What A Lake's Rebirth Has To Do With Human Waste From LA
Every day, truckloads of L.A. County sewage sludge end up in the southern San Joaquin Valley. A facility called Tulare Lake Compost transforms human waste from the Southland into nutrient-rich fertilizer.
But now, the lake’s once-in-a-generation return is threatening to flood its namesake operation.
If that happens, partially treated human waste could contaminate the lake water and surrounding farmland.
As a precaution, plant managers first reduced sewage shipments by half. Beginning this week, shipments will cease altogether.
Los Angeles County Sanitation Districts runs the plant near Kettleman City. According to spokesman Bryan Langpap, nearby levees should hold flood waters back and protect the facility.
“In prior big flooding events, all the floodwaters have been held back to the east,” Langpap says, adding that the compost plant sits above surrounding farmland. “And so even if those levees were to be overtopped, the surrounding land would have to fill up 5 feet before water could reach our facility.”
The risk to farms
But a record-shattering snowpack means southern Sierra Nevada snowmelt could fill the lake to levels not seen in more than a century. Water managers have cautioned downstream communities to prepare for the worst as the region’s patchwork of agencies coordinate flood-control plans.
The risk may prove too great for neighboring farms.
This week, Kings County Supervisor Doug Verboon announced a dam may be built around the 14,600-acre property. Flood water could then be sent to the land and contained there, helping to relieve pressure on levees.
“We’re gonna make sure that whatever water is put on that property, stays on that property – not to contaminate their neighbors,” Verboon recently said on KQED’s Forum, a public affairs show.
Verboon says the J.G. Boswell Company doesn’t want the contamination potentially spilling over onto its property. The farming giant would help construct the dam, he said.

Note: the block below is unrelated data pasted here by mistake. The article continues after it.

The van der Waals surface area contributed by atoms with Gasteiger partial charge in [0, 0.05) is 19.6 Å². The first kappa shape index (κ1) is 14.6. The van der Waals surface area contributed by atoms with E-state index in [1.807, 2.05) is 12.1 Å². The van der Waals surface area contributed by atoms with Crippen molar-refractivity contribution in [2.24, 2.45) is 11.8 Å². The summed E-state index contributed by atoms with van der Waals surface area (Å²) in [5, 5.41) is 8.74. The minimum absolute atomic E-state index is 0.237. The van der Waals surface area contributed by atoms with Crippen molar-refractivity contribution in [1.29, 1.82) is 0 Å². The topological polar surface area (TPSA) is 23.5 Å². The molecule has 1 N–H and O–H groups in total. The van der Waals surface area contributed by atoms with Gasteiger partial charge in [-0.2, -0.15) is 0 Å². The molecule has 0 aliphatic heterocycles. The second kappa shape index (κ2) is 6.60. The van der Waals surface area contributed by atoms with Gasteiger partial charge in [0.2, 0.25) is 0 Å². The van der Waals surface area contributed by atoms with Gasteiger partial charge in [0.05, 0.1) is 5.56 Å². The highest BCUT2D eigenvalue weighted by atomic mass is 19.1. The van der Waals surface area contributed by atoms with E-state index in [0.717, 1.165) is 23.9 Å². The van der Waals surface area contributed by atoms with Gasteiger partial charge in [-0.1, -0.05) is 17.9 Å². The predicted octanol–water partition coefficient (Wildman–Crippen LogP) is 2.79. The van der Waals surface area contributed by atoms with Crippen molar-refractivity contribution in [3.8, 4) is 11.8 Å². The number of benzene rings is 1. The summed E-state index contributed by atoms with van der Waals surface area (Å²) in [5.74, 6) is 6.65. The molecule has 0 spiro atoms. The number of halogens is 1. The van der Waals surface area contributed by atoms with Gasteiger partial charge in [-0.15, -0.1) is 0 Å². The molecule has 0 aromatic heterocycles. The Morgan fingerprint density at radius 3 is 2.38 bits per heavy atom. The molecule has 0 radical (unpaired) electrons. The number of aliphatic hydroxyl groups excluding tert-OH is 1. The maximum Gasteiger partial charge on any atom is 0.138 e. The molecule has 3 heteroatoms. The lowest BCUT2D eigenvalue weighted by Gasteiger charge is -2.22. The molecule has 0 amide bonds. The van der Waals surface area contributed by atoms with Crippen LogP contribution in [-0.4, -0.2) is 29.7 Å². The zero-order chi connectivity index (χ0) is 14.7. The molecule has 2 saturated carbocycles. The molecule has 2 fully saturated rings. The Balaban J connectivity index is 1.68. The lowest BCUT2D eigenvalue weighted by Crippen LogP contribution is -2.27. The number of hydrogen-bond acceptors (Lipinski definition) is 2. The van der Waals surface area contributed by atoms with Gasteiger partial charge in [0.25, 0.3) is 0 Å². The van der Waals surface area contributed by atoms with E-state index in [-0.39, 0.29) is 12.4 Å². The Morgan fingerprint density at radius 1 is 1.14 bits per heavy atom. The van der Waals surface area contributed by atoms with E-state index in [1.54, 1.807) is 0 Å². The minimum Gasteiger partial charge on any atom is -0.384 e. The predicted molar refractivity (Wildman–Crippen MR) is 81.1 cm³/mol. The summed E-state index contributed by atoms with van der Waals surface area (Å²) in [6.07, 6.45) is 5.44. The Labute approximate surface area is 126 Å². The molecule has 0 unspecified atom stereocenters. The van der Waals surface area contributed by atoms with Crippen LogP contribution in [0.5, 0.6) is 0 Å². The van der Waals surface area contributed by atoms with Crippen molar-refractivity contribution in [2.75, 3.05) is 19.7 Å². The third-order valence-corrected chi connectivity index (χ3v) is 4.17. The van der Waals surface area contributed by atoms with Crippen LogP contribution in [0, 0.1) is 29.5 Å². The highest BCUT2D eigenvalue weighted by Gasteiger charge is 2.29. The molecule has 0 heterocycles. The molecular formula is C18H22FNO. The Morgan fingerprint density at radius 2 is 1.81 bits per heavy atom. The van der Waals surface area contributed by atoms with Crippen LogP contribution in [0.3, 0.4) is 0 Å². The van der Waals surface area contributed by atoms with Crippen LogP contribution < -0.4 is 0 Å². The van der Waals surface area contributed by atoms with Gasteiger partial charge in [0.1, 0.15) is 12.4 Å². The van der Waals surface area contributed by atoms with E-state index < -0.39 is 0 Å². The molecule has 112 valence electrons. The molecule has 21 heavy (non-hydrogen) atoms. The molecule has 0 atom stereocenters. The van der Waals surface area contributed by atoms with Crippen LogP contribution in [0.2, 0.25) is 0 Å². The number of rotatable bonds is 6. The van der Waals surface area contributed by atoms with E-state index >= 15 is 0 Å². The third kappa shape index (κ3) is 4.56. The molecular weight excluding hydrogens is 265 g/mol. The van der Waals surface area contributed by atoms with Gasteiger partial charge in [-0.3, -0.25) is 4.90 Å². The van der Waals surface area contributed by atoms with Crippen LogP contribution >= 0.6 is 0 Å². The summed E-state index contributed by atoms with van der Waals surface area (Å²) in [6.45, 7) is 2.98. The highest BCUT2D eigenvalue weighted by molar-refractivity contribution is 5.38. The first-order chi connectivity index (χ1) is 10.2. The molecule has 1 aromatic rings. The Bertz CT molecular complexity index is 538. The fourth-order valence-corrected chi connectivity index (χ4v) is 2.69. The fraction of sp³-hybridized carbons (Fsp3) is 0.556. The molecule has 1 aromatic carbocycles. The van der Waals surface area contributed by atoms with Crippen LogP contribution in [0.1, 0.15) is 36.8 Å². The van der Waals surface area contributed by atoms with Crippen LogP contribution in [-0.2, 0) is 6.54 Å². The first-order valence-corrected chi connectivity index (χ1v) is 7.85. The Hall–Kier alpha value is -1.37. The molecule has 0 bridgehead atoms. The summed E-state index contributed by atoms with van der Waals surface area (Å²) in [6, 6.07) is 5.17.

Why L.A. Sanitation may choose to flood its lands
Langpap, of the sanitation district, says the agency is open to the possibility of flooding its land to help the county and struggling levees.
“We’re a public agency, and our mission is to protect public health and the environment. That mission doesn't change wherever we are in the state,” Langpap says. “We want to be good neighbors, whether we’re in L.A. County or Kings County.”
In normal years, the facility uses compost generated at the plant to fertilize surrounding fields, where grain is farmed and sold to dairies and ranchers for feed.
The compost plant also helps the Valley by using massive amounts of agricultural wood chippings, Langpap says.
“In the past, that wood waste would have been burned by farmers, which creates air pollution in the local area,” he says.
Plant managers are working to process all remaining waste into compost by mid-May, before the hottest months of summer.
More about the facility
- L.A. County bought about 14,600 acres near Kettleman City in 2006
- The compost facility makes up 175-acres of that land
- The remainder of acres are leased to a farmer
- Tulare Lake Compost can "convert up to 100,000 wet tons per year" of waste into "Class A Exceptional Quality compost. "
A young black bear, dubbed BB-12, was captured and collared last month in the western portion of the Santa Monica Mountains.
California's Groundbreaking Clean Fuel Laws Mean Big Changes For Polluting Trucks And Trains. Why It MattersThe rules passed by the state Air Resources Board are the first of their kind — anywhere — and will likely have ripple effects, particularly in Southern California communities that have some of the dirtiest air in the nation.
It's partly because the sun’s approaching solar maximum.
An onslaught of velella velella washed up on shore this weekend on Southern California beaches. The blue jellyfish-like creatures were swept by the winds of California's recent storms.
Who knows when we'll see such vibrance again in this recently drought-choked land?
It's glorious grunion run season, which means thousands of small, silver fish take to California beaches to mate.